[plt-scheme] macro question

From: Matthias Felleisen (matthias at ccs.neu.edu)
Date: Sun Jun 8 19:29:28 EDT 2008

On Jun 8, 2008, at 6:01 PM, Prabhakar Ragde wrote:

> Matthias Felleisen wrote:
>>> How do contracts fit into this view?
>> I am giving two answers because I am not sure what the question  
>> aims at:
> Thanks, Matthias. My question was aiming on the technical side, but  
> the pedagogical side is also intriguing. Understanding the error  
> messages that result when HM-style type inference fails (at least  
> in my limited experience with SML and GHC) seems to me to be the  
> largest barrier to moving freshmen or sophomores from HtDP into a  
> statically-typed environment with a sensible type system.

The XML work (Harper/Mitchell) and Cardelli's tech rpts from around  
the same time makes one thing pretty clear: type inference is a tool,  
types are what matters. In this spirit, your statement is wrong  
because we can easily avoid type inference in Typed Scheme _and_ move  
freshmen to a fairly sophisticated type system in the first year.  
Indeed, Typed Scheme's type system is somewhat more sophisticated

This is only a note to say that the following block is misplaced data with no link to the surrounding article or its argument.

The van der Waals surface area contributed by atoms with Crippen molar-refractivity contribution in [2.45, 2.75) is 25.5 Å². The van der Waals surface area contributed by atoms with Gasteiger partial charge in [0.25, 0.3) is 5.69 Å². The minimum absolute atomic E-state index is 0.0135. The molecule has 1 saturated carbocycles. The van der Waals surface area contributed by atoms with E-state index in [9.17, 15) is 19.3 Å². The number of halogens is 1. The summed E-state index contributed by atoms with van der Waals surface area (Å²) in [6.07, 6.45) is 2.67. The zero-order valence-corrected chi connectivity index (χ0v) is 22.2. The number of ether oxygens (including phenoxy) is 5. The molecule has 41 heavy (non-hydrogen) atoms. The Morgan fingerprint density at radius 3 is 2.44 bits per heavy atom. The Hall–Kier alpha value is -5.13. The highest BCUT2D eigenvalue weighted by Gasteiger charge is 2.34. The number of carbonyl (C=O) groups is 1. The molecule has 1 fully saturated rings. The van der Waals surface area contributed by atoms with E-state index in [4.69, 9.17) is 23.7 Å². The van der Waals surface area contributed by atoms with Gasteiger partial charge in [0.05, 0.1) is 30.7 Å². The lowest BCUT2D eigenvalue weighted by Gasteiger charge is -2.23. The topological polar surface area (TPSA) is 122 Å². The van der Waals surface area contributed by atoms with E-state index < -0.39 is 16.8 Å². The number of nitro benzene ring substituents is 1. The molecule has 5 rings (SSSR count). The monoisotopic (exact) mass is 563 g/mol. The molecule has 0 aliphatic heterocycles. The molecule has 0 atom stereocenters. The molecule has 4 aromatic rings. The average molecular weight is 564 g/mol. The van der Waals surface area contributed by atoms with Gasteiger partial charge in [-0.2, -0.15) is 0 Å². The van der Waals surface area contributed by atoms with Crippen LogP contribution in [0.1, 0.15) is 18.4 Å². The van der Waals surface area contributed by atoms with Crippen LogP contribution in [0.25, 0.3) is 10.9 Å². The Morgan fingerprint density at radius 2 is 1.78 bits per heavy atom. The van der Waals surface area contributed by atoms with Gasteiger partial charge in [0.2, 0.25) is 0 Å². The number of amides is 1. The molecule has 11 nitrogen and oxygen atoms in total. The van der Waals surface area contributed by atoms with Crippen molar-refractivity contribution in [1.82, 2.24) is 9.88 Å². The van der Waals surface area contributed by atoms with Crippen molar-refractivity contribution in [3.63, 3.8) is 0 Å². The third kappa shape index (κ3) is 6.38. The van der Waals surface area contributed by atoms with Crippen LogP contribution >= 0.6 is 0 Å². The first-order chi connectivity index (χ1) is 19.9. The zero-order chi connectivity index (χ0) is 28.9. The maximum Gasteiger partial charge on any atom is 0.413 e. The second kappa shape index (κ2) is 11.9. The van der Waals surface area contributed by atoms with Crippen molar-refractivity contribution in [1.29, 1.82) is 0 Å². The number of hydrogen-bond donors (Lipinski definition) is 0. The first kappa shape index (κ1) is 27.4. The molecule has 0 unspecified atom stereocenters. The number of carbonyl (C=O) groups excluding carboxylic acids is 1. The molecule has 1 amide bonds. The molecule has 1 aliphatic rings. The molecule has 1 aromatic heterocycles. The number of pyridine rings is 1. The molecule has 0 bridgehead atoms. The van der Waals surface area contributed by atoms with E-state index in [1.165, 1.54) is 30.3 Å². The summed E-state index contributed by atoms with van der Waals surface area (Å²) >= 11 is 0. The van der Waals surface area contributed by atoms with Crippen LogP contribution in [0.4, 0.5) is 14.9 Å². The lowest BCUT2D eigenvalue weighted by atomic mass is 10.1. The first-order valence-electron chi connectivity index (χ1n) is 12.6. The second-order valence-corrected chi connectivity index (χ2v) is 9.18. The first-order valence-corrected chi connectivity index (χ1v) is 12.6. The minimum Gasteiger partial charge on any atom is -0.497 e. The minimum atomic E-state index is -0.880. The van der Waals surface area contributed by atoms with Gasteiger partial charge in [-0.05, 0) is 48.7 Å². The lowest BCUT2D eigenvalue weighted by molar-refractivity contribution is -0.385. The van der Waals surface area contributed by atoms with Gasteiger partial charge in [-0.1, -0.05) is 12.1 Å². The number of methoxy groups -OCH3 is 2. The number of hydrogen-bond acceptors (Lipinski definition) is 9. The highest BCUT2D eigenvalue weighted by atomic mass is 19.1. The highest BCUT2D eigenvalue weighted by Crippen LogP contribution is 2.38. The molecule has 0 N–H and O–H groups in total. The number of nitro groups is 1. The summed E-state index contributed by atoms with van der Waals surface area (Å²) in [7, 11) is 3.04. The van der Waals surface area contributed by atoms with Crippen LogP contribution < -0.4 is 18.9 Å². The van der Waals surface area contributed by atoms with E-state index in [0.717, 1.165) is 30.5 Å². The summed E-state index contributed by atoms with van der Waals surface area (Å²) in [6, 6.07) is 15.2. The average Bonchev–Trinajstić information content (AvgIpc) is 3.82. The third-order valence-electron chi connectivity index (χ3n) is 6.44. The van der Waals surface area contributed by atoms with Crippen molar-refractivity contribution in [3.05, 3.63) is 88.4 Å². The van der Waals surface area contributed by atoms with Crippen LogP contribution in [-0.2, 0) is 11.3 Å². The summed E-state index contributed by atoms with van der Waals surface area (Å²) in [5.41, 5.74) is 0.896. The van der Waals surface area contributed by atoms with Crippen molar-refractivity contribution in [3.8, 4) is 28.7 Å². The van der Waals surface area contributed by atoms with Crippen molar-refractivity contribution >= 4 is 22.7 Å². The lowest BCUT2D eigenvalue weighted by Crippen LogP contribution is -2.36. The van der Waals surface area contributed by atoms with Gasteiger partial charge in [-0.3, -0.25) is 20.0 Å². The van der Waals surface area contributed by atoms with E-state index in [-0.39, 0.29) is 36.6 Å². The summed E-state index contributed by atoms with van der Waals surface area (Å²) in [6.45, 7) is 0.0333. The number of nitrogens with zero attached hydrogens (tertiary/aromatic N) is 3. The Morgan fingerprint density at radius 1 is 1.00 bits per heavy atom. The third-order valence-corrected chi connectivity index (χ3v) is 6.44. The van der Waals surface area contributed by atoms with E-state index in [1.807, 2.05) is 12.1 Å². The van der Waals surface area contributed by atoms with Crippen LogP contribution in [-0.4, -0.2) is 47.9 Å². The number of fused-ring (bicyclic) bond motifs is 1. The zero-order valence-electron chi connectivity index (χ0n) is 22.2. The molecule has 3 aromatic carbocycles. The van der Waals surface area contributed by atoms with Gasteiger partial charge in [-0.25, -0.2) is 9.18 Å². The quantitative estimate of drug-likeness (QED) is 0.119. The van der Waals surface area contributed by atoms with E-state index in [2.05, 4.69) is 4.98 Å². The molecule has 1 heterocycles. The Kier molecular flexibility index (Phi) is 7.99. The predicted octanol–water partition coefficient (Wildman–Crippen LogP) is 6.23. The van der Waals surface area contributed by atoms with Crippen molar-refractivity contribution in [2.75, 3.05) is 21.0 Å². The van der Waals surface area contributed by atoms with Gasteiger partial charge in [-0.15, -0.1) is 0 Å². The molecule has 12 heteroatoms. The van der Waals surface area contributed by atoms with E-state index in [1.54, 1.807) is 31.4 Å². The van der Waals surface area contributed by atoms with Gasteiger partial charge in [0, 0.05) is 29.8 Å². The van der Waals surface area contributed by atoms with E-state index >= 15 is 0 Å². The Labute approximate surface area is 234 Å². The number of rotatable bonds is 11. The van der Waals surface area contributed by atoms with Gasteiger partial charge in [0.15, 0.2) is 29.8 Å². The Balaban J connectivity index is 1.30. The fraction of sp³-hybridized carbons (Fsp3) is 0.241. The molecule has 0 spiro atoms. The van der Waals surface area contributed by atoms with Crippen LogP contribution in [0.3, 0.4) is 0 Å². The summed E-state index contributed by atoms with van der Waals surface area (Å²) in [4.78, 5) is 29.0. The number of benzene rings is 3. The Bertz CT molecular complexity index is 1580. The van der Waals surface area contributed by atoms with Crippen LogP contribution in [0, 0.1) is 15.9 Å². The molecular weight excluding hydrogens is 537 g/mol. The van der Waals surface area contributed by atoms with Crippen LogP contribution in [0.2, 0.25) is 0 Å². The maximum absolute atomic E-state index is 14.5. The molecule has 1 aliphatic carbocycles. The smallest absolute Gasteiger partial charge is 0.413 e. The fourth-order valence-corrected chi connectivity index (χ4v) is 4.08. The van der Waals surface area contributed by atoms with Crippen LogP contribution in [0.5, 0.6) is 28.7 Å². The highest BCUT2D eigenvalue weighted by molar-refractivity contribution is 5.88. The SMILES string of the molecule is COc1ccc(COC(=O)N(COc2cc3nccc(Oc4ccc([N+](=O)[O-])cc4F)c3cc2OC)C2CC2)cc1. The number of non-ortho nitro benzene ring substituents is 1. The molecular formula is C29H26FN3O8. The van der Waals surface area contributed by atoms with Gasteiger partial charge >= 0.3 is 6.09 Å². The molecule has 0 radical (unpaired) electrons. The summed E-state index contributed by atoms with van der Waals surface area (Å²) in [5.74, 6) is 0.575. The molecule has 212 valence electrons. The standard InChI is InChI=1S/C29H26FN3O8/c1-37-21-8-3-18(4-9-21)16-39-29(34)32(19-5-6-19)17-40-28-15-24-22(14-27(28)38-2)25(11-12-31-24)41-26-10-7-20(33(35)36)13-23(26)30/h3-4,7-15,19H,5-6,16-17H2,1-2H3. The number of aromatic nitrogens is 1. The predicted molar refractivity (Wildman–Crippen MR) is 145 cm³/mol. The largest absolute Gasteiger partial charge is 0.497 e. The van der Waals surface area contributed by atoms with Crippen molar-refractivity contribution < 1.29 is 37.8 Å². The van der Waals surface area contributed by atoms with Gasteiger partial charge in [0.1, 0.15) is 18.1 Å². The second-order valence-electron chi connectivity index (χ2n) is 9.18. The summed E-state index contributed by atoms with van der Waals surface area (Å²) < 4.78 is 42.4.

than ML's, with (for example) first-class polymorphic functions,  
which ML doesn't have.

So what's the real problem with type systems? A type system is a  
theorem checker. When type systems get complicated (allow the  
statement of complex thoughts about programs), they tend to include  
some fair amount of local (not HM) inference so that programmers  
don't have to spell out every single detail of thee complex claims.  
BUT, when then the theorem checker becomes a theorem prover, and  we  
don't understand to this day, how to inform people why theorem  
provers failed and how to restate the theorem and its lemmas in order  
to get the proof through. However, I consider this problem secondary  
in the context of Typed Scheme because we can always state types and  
get the checker to report reasonable precise failure messages.

I would never ever use HM type inference (with SML's mechanism) on  
freshmen. That's torture. -- Matthias

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